In the last 12 years, more than 1.6 million foreigners have applied for Spanish citizenship, but a lack of human and material resources has created a huge backlog.
Spanish law states applicants must get an answer within a year of submitting their application, but this rarely happens.
Currently, more than 300,000 people are still awaiting a response.
Although waiting times are in most cases between two and three years, there are applicants who have been left hanging since as far back as 2015.
Fortunately, since mid-2022, the Spanish government is reportedly speeding up the process.
A new type of software or “app” is helping Spain’s Justice Ministry to automatically verify documents and data relating to each application without the need for them to be checked by civil servants.
And, as opposed to Spanish funcionarios’ notoriously short work hours and lax attitude, the application works 24 hours a day, 365 days a year.
Although the decision to grant or deny Spanish citizenship still rests on the shoulders of civil servants, the automatisation of other important steps involved in the application process is helping to save a lot of time.
Since the new system was implemented in August 2022, more than 79,000 citizenship applications based on residency have been processed, meaning that at the current rate around 316,000 cases could be closed in the next year, in theory resolving the bottleneck.
According to Justice Ministry sources, the software has saved the team of civil servants who are responsible for citizenship applications more than 157,000 hours of work.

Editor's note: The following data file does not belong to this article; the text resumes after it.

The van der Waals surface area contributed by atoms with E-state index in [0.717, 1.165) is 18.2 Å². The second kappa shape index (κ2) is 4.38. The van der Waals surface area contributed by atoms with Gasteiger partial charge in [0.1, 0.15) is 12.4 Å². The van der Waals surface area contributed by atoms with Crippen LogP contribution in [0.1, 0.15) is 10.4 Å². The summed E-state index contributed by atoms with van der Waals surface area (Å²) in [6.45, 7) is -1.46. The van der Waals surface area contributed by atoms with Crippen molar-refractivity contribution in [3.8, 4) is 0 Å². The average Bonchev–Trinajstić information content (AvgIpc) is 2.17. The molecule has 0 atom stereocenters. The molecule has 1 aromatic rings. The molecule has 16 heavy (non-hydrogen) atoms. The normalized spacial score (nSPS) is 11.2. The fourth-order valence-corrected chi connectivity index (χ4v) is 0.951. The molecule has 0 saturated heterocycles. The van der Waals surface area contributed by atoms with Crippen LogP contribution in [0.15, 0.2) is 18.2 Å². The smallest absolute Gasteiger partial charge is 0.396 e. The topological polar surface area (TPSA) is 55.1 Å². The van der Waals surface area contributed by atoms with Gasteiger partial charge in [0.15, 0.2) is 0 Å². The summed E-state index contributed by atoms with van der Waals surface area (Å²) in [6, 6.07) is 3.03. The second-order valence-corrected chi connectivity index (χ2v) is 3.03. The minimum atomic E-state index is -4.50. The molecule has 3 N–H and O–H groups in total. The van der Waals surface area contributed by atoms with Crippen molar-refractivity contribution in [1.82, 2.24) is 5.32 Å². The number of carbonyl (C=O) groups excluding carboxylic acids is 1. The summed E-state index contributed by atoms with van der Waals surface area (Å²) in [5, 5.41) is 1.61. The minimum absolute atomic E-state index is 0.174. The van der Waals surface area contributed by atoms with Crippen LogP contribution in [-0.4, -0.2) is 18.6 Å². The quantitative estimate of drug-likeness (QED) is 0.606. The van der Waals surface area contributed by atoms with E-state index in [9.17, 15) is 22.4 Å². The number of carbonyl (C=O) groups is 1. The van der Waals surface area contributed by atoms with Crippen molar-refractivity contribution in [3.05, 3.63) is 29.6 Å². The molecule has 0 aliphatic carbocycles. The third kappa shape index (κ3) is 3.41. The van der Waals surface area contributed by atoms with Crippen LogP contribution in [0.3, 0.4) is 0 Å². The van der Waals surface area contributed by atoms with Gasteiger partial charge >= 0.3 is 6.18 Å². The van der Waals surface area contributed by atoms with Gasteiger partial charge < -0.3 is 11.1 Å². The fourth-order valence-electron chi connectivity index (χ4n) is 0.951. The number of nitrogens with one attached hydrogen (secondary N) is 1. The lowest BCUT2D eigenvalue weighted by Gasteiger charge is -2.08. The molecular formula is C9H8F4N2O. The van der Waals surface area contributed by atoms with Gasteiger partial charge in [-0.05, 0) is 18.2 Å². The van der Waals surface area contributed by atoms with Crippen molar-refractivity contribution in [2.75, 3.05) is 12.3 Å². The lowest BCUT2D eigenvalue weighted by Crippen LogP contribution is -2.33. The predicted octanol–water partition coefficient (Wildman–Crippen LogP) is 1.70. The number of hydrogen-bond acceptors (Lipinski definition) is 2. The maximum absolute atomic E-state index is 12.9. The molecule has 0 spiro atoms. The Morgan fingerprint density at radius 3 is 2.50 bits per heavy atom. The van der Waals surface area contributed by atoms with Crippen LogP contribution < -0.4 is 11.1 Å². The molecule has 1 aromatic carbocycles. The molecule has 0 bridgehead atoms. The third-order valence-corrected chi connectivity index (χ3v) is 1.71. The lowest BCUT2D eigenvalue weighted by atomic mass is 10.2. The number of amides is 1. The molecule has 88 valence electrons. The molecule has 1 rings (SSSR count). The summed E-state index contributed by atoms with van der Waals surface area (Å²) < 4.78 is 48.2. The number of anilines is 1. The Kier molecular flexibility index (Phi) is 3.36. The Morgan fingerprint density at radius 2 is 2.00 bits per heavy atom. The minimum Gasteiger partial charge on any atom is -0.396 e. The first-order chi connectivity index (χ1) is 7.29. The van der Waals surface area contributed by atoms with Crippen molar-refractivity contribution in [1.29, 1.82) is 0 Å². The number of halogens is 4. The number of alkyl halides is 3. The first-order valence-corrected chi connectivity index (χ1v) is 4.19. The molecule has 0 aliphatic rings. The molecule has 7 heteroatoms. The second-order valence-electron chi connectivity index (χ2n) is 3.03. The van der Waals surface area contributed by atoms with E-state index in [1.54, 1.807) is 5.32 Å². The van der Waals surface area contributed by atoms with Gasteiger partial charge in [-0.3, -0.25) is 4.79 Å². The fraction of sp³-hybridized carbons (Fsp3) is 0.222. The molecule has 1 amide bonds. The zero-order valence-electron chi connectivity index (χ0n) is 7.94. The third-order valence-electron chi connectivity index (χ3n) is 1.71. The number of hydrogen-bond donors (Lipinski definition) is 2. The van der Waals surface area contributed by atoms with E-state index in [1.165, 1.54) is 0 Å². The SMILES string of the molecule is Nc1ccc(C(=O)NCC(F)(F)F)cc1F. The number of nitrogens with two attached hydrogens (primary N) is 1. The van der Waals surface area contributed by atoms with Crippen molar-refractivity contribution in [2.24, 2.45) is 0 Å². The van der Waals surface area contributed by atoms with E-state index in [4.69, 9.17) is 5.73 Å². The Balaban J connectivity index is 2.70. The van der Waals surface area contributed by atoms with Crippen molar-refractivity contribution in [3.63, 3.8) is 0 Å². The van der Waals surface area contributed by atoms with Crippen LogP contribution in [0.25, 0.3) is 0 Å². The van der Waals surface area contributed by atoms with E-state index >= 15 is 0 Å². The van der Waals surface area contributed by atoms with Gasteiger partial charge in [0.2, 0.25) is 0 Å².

The ministry also hired an extra 295 civil servants in 2022 to address the backlog, which comes preceded by similar ‘action plans’ in 2019 and 2021 which also saw extra civil servants temporarily hired to unclog the system.
However, it’s worth noting that Spain’s public administrations are plagued by painstaking delays in all manner of official processes, from the recognition of foreign qualifications to the concession of disability benefits, and what is promised in theory as a solution doesn’t always work in practice.
The timing of this new automated system is certainly positive, as the recent approval of Spain’s new ‘grandchildren’ citizenship is expected to see as many as 700,000 foreigners who don’t even live in Spain apply for Spanish passports.
As part of the EU’s coronavirus rescue plan, Spain announced in 2020 that it would plough €15 billion into the country’s digital transformation, which included funds geared towards modernising the systems used by the country’s public administrations.